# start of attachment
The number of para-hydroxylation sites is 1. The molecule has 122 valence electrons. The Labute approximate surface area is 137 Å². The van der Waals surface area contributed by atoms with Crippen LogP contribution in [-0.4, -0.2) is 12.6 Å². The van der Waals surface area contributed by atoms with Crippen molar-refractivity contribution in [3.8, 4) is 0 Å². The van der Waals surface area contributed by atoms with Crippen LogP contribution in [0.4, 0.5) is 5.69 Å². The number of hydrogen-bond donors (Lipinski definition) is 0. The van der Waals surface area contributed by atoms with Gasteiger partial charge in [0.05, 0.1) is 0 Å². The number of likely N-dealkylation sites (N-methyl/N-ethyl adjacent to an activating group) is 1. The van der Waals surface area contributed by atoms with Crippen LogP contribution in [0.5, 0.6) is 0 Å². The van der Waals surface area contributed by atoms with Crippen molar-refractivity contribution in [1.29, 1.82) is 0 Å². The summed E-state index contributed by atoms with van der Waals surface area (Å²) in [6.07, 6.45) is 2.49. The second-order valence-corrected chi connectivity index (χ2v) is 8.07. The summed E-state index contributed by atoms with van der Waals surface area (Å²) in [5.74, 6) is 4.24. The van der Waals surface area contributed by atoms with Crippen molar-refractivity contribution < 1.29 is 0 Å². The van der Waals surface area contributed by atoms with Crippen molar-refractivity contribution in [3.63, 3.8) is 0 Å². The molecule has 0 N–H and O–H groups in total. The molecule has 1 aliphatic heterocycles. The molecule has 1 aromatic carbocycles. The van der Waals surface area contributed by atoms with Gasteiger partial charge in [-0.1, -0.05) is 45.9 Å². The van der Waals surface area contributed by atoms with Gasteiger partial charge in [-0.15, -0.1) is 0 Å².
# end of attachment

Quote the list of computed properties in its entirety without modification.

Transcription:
The number of para-hydroxylation sites is 1. The molecule has 122 valence electrons. The Labute approximate surface area is 137 Å². The van der Waals surface area contributed by atoms with Crippen LogP contribution in [-0.4, -0.2) is 12.6 Å². The van der Waals surface area contributed by atoms with Crippen molar-refractivity contribution in [3.8, 4) is 0 Å². The van der Waals surface area contributed by atoms with Crippen LogP contribution in [0.4, 0.5) is 5.69 Å². The number of hydrogen-bond donors (Lipinski definition) is 0. The van der Waals surface area contributed by atoms with Gasteiger partial charge in [0.05, 0.1) is 0 Å². The number of likely N-dealkylation sites (N-methyl/N-ethyl adjacent to an activating group) is 1. The van der Waals surface area contributed by atoms with Crippen LogP contribution in [0.5, 0.6) is 0 Å². The van der Waals surface area contributed by atoms with Crippen molar-refractivity contribution in [1.29, 1.82) is 0 Å². The summed E-state index contributed by atoms with van der Waals surface area (Å²) in [6.07, 6.45) is 2.49. The second-order valence-corrected chi connectivity index (χ2v) is 8.07. The summed E-state index contributed by atoms with van der Waals surface area (Å²) in [5.74, 6) is 4.24. The van der Waals surface area contributed by atoms with Crippen molar-refractivity contribution < 1.29 is 0 Å². The van der Waals surface area contributed by atoms with Crippen molar-refractivity contribution in [3.63, 3.8) is 0 Å². The molecule has 0 N–H and O–H groups in total. The molecule has 1 aliphatic heterocycles. The molecule has 1 aromatic carbocycles. The van der Waals surface area contributed by atoms with Gasteiger partial charge in [-0.1, -0.05) is 45.9 Å². The van der Waals surface area contributed by atoms with Gasteiger partial charge in [-0.15, -0.1) is 0 Å².